“We want people in the Midwest to know that they can support our UAW workers and buy an environmentally-friendly vehicle.” Charles Griffith, Ecology Center Climate & Energy Program Director
The 1978 oil embargo had hit the Midwest hard. In addition to the immediate pain of higher prices at the pump, falling demand for Ford, GM, and Chrysler’s gas-guzzling vehicles also impacted the livelihoods of thousands of automotive workers. Despite this cautionary tale, the following 25 years saw little progress in US fuel-efficiency standards.
During the 2000s, amid another period of climbing oil prices, the Ecology Center became the only Michigan-based environmental organization at the table negotiating for federal fuel efficiency standards. Since transportation accounts for roughly a third of US greenhouse emissions and most of US petroleum use, stronger standards can both reduce oil consumption and generate jobs manufacturing new, advanced vehicles.
To advertise connections between fuel-efficiency, employment, and alternative fuels, a coalition of environmental and UAW leaders decided to go on tour. The “Green Machines Tour” began on August 4, 2004 as the world’s first hybrid SUV, a Ford Escape, rolled off an assembly line in Kansas City, Missouri. Charles Griffith, the Ecology Center’s Auto Project Director, referred to the tour as “an educational campaign to showcase … fuel-efficient vehicle technologies being made in the nation's heartland.” The UAW’s Legislative Director, Alan Reuther, also saw common ground between environmentalists and the union. Rather than leave innovation and production of fuel-efficient vehicles in the hands of foreign firms, growing domestic manufacture of clean vehicles would reduce dependence on oil and be good business for US unions.
Throughout the fall and into the following year, the Green Machines Tour stopped at UAW production facilities in Illinois, Indiana, Ohio, and Michigan. Tom Littlejohn, President of UAW 1268 in Belvidere, Illinois, credited the manufacture of fuel-efficient vehicles with creating thousands of well-paying jobs. Littlejohn’s local membership had grown from 1700 working one shift to over 6500 working across three shifts. In Michigan, technological improvements manufactured in southeast part of the state increased the fuel-economy of more than two million vehicles form anywhere from four to twenty percent. Green Machines highlighted the benefits of fuel-efficient vehicles among citizens, manufacturers, and politicians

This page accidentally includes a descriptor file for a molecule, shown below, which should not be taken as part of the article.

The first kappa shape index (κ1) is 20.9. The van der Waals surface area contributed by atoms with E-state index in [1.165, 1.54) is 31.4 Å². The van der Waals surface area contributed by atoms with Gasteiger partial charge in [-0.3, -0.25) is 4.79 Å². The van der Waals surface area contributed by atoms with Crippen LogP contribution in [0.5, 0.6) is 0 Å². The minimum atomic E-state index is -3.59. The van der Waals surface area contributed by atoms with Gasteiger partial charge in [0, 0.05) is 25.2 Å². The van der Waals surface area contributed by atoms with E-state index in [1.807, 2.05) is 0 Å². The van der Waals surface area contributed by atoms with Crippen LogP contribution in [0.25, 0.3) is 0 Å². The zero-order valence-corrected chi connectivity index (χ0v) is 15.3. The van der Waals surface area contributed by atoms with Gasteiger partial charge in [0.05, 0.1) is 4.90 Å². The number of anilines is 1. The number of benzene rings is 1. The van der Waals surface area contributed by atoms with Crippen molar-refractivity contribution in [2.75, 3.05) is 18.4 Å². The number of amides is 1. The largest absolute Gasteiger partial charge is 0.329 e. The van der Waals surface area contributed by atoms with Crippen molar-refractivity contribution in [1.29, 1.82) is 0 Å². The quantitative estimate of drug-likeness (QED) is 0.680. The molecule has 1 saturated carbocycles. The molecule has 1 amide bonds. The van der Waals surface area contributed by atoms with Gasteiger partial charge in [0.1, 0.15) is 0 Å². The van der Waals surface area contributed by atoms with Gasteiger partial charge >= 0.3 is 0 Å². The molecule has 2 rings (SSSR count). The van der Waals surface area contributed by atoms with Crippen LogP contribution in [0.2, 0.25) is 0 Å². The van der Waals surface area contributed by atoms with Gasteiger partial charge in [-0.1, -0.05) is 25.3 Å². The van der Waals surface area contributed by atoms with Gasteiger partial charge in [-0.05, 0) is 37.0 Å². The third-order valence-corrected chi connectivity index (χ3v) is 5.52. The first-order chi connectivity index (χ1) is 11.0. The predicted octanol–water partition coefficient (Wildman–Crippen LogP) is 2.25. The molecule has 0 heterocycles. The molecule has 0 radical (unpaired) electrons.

In addition to technological innovation and securing jobs, a third focus of the Green Machines Tour was influencing policymaking. In December 2007, the US House passed new CAFE [Corporate Average Fuel Economy] provisions requiring automakers to meet an industry-wide average of 35 miles per gallon for cars and light trucks, including SUVs, by 2020. Announcing the first installment of revised fuel standards, the US Secretary of Transporation Mary Peters said that the plan would save America’s drivers over $100 billion in fuel costs over the lifetime of the vehicles covered by the rule, reduce fuel use by 55 billion gallons, and lower carbon dioxide emissions by over 500 million metric tons. This legislation marked the first increase by Congress in car fuel efficiency in 32 years.
Today, the Ecology Center is leading efforts in the transition to the next generation of electric vehicles statewide and in the Midwest. Recently the EC has promoted the market for electric vehicles as one approach to achieving deep reductions in greenhouse gases emissions related to the transportation sector. Much as the Green Machines Tour brought together industry and environmentalists, the “Built by Michigan” electric vehicle campaign educates policymakers and the public about the benefits of electric vehicles for the environment and the state’s economy.
The Ecology Center has also formed and is coordinating the Charge Up Midwest Campaign, a partnership of ten environmental and clean energy organizations seeking to increase electric vehicle deployment and reduce transportation-related carbon emissions throughout the Midwest region. Campaign partners are working with a broad range of stakeholders to support actions that increase investment in electric vehicle infrastructure (i.e., more charging stations on our highways and in cities), create a more resilient and cleaner grid, and otherwise accelerate the production, sales and access to electric vehicles in the region for all Midwest residents.
Published on January 24, 2020